Over one billion people lack access to cellphone coverage. Without mobile coverage, people miss out on important services, such as emergency communications, market price information and job opportunities. Yet, the technology exists to build cellphone networks, even in sparsely populated areas.
Lack of cellphone coverage is largely a policy issue. To operate a cellphone network, companies need radio frequency space, known as spectrum. Historically, governments grant exclusive spectrum licenses to a number of mobile operators, and require their specific use of spectrum to avoid interference. But, exclusivity reduces competition and tends to limit coverage to areas where licensed operators can be most profitable.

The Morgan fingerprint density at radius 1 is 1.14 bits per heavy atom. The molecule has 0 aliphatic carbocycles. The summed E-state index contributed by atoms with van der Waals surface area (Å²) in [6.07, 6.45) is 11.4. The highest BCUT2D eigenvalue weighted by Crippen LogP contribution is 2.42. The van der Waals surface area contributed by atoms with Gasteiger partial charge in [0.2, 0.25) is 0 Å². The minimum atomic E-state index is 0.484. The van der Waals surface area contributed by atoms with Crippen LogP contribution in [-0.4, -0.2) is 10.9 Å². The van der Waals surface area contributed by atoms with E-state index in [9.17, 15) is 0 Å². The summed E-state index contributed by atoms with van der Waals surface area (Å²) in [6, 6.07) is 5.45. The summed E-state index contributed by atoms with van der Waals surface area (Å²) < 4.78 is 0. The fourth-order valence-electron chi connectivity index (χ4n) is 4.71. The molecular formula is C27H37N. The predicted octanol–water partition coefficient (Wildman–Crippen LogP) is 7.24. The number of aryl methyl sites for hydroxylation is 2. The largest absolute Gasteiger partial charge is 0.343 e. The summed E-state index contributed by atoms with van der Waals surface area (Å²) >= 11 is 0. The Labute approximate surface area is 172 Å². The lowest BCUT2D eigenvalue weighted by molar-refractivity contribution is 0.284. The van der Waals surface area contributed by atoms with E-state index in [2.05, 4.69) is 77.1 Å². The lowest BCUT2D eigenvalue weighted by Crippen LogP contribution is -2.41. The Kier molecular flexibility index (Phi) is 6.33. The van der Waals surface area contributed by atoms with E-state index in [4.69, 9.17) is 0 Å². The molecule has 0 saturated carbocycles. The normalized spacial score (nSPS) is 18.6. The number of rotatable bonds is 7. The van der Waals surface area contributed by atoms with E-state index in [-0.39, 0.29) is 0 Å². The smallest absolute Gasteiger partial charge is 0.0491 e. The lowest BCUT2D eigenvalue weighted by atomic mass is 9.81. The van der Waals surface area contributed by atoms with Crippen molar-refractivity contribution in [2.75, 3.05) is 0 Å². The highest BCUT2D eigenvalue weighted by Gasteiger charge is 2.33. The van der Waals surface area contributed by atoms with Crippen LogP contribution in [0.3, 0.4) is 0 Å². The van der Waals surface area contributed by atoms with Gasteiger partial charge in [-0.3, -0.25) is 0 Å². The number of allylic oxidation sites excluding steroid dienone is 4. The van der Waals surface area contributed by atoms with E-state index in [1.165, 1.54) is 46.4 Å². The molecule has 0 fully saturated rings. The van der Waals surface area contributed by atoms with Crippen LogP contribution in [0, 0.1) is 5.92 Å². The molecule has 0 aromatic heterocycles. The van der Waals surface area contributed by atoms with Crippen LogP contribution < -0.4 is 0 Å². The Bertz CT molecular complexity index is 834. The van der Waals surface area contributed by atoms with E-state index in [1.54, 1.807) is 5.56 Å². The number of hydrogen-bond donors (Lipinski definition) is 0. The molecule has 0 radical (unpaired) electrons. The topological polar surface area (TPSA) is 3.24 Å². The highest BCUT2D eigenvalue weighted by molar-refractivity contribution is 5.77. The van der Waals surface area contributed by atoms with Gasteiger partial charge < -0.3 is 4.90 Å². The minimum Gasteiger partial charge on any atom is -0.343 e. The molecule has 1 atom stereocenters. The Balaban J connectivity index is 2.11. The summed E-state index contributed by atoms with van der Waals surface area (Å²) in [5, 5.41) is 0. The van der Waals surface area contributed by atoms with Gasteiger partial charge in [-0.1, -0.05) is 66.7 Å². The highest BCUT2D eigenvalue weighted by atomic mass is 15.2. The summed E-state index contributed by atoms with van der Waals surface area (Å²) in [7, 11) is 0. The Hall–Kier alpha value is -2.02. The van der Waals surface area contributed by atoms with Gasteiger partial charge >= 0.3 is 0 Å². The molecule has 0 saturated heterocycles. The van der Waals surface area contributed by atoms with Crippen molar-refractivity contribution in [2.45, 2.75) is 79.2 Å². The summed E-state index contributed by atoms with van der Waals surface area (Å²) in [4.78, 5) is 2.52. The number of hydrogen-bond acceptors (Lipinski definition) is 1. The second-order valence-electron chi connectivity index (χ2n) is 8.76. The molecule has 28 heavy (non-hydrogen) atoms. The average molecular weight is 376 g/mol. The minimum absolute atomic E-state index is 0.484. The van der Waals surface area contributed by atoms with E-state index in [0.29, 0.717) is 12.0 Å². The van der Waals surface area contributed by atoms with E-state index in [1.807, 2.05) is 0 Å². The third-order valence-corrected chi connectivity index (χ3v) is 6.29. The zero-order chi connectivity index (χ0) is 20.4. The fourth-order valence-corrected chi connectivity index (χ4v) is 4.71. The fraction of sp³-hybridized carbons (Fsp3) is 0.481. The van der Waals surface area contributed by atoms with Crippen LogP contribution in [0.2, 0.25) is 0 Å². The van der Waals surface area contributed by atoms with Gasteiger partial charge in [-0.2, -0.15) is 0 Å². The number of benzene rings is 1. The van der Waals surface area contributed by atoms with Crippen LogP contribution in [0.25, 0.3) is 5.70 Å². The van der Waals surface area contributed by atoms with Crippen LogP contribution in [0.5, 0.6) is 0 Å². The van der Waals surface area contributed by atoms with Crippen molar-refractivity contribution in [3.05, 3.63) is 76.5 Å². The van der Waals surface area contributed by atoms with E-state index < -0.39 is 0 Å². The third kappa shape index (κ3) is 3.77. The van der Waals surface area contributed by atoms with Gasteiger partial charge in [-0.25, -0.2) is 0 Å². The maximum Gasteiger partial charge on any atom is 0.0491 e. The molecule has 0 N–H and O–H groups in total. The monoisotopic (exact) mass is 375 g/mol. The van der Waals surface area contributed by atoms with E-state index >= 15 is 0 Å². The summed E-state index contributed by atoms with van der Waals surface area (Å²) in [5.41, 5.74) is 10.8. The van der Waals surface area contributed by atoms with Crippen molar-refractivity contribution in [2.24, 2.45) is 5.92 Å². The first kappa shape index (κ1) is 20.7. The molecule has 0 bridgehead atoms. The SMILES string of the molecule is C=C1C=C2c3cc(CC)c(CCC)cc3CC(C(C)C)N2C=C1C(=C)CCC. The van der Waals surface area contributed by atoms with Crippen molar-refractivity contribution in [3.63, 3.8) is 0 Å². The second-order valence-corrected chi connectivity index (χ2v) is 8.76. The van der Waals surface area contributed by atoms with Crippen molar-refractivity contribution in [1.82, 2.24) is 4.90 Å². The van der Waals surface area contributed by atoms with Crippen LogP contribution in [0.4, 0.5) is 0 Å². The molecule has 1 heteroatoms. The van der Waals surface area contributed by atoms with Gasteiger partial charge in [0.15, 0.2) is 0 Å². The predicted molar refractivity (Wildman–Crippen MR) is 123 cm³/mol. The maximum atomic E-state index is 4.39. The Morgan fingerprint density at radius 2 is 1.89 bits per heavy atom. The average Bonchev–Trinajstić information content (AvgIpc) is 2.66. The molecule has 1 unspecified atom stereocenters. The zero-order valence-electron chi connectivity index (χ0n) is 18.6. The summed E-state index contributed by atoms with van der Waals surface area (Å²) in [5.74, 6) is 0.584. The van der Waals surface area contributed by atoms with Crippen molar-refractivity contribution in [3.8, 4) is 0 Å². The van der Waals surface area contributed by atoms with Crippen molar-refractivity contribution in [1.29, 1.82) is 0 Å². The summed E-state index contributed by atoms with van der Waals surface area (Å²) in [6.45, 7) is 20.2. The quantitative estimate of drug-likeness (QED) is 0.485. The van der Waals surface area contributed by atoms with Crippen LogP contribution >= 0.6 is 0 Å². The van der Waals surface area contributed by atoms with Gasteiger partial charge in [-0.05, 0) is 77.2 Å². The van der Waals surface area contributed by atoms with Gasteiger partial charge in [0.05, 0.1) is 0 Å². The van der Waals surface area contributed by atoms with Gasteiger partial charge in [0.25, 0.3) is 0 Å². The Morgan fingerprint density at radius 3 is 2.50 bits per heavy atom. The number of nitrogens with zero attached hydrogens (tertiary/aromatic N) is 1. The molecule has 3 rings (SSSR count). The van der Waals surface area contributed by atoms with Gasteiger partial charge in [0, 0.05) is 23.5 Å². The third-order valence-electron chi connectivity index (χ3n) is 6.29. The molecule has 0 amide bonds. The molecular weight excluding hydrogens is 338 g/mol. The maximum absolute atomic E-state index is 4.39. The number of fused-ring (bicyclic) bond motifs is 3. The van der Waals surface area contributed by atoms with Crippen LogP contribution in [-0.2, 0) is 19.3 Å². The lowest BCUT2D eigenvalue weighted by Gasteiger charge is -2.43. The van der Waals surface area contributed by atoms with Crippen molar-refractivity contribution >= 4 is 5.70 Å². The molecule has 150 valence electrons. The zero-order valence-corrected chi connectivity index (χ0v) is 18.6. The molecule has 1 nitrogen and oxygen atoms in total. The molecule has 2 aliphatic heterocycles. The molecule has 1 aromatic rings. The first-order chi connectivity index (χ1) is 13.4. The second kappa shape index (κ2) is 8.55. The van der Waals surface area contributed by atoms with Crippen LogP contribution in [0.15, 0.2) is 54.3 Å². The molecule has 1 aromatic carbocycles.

Computer scientists, with UC Berkeley’s Technology and Infrastructure for Emerging Regions (TIER) group, are addressing this challenge by designing strategies for sharing spectrum. Their approach is called GSM White Spaces. Built on the world’s most widely deployed standard, GSM (Global System for Mobile Communications), GSM White Spaces enables new secondary networks to dynamically share spectrum with primary licensed mobile carriers. In doing so, GSM White Spaces enables organizations to provide mobile service to remote areas, facilitates competition, and increase affordability for people in under-served regions.